Posted May 2, 2013
By ALEJANDRA GUTIERREZ
After being fired from “Two and a Half Men,” Charlie Sheen, probably the most controversial and flamboyant actor in the television industry, was rescued from his misery by FX, who saw his figure as a perfect media center to get a high performance at a low cost; and this seems to work.
Season two of “Anger Management” began in January and the big surprise of the season was the appearance of Lindsay Lohan this week.
Lohan’s cameo for FX’s comedy was released before the actress started her latest 90-day rehab.
The script introduces us to Charlie Goodson, a former baseball star who lost his career due to an uncontrollable rage. Years after his disgrace, Charlie has become a psychologist specializing in the treatment of people who, like himself, are victims of unbridled rage.
Lohan, instead, plays herself in the sitcom, a famous actress in rehab, who falls in love with her therapist, Dr. Goodson, with whom she develops a purely satisfactory sexual relationship. It was Lohan’s first TV appearance since she portrayed Elizabeth Taylor in Lifetime’s “Liz & Dick.”
Sheen became known to television audiences through his Golden Globe Award-winning lead role in “Spin City.” In 2003, Sheen was cast as “Charlie Harper” in the CBS sitcom “Two and a Half Men,” which was loosely based on Sheen’s bad boy image.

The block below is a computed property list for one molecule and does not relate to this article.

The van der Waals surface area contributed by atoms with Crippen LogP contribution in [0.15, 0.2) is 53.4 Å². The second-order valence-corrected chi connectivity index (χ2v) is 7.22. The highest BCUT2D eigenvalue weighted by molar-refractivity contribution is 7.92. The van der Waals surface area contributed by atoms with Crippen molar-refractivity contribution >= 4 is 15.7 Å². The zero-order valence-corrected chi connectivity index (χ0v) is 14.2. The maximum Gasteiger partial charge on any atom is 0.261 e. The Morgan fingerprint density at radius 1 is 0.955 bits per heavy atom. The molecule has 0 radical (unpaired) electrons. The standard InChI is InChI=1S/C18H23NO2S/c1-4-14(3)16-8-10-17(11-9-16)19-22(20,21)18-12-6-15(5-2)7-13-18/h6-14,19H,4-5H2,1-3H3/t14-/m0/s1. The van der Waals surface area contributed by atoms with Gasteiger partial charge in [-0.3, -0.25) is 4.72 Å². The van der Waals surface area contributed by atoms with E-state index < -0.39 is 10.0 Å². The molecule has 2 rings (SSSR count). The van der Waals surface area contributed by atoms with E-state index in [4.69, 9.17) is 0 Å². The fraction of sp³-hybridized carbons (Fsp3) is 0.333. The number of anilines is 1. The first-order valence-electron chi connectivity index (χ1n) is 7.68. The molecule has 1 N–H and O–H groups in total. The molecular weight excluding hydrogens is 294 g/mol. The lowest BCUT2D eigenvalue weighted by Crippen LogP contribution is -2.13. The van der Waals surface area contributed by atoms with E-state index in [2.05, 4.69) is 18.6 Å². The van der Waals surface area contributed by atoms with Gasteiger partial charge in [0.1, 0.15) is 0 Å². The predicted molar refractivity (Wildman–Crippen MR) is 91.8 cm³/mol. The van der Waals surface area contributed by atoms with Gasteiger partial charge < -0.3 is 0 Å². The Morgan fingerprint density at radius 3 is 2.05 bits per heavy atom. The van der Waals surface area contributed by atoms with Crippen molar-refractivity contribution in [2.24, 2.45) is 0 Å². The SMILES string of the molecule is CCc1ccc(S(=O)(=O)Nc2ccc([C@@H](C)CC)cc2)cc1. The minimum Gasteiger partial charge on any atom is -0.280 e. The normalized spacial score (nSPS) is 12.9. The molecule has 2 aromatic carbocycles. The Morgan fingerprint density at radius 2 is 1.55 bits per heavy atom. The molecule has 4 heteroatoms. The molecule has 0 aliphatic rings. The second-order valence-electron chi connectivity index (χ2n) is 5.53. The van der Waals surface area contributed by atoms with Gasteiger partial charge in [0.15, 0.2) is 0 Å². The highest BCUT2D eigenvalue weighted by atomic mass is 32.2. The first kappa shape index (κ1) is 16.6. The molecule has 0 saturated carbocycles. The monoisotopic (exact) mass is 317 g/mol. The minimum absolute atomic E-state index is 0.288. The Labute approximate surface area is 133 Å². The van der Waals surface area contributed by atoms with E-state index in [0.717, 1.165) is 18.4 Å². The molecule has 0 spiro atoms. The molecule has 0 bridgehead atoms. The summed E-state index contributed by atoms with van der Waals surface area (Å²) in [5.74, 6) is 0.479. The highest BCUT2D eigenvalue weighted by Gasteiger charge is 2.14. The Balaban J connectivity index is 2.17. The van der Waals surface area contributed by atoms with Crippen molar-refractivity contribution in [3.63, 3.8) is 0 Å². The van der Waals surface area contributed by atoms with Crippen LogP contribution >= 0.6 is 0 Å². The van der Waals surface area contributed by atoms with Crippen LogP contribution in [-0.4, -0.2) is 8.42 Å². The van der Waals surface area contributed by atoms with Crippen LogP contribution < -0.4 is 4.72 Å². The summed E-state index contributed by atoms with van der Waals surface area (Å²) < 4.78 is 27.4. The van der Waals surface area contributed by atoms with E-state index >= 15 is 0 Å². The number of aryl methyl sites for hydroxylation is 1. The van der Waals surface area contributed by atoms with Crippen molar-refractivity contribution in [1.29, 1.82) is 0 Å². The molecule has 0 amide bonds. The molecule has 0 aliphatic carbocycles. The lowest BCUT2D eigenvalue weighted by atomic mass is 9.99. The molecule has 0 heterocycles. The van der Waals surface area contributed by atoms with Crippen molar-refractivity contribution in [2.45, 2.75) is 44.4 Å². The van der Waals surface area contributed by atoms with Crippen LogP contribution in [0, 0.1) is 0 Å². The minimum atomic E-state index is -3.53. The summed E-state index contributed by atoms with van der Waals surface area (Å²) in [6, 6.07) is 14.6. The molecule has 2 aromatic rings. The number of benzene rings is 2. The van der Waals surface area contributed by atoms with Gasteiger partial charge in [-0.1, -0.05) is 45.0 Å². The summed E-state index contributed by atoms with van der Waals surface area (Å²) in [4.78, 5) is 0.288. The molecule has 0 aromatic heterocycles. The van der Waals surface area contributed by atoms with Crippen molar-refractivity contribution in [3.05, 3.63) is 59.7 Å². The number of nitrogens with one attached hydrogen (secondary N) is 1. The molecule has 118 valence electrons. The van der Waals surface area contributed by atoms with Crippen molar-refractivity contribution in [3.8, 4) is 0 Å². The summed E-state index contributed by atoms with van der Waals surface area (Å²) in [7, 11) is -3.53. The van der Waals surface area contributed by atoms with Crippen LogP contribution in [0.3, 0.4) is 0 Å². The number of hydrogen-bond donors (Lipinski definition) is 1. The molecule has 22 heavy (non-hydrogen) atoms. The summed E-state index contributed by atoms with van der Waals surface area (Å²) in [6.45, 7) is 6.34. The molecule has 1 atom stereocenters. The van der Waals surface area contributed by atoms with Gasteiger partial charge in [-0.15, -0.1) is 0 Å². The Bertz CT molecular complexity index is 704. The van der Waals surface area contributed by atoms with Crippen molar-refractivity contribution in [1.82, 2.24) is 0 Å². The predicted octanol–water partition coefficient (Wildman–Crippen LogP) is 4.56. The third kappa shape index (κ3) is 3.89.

Sheen now stars on FX’s “Anger Management,” after being fired from the CBS network due to his series of bizarre interviews trashing his bosses at CBS and Warner Brothers.
“Anger Management” is a sitcom that in my opinion, uses mediocre, coward and an unfortunate sense of humor. It is the perfect example of TV’s art of using a negative image to display brilliance in hopes of ratings.
I am not saying that the show is a fiasco, but every episode seems to be the same story: Dr. Goodson develops a sexual relation with his patients.
Although the show broke a ratings record with 5.74 million viewers on its series debut night in 2012 and ranks as the most-watched sitcom premiere in cable history; this show is simply confusing and nonsense with a too-rapid of a pace.
Something is missing in this sitcom. There are details that do not fit. It may be that I’m stuck in the same story over and over again; or simply the format does not ever meet my expectations.
- “Anger Management”
- Genre: Sitcom
- Network:: FX
- Day: Thursday
- Time: 9 p.m.
- Length: 30 minutes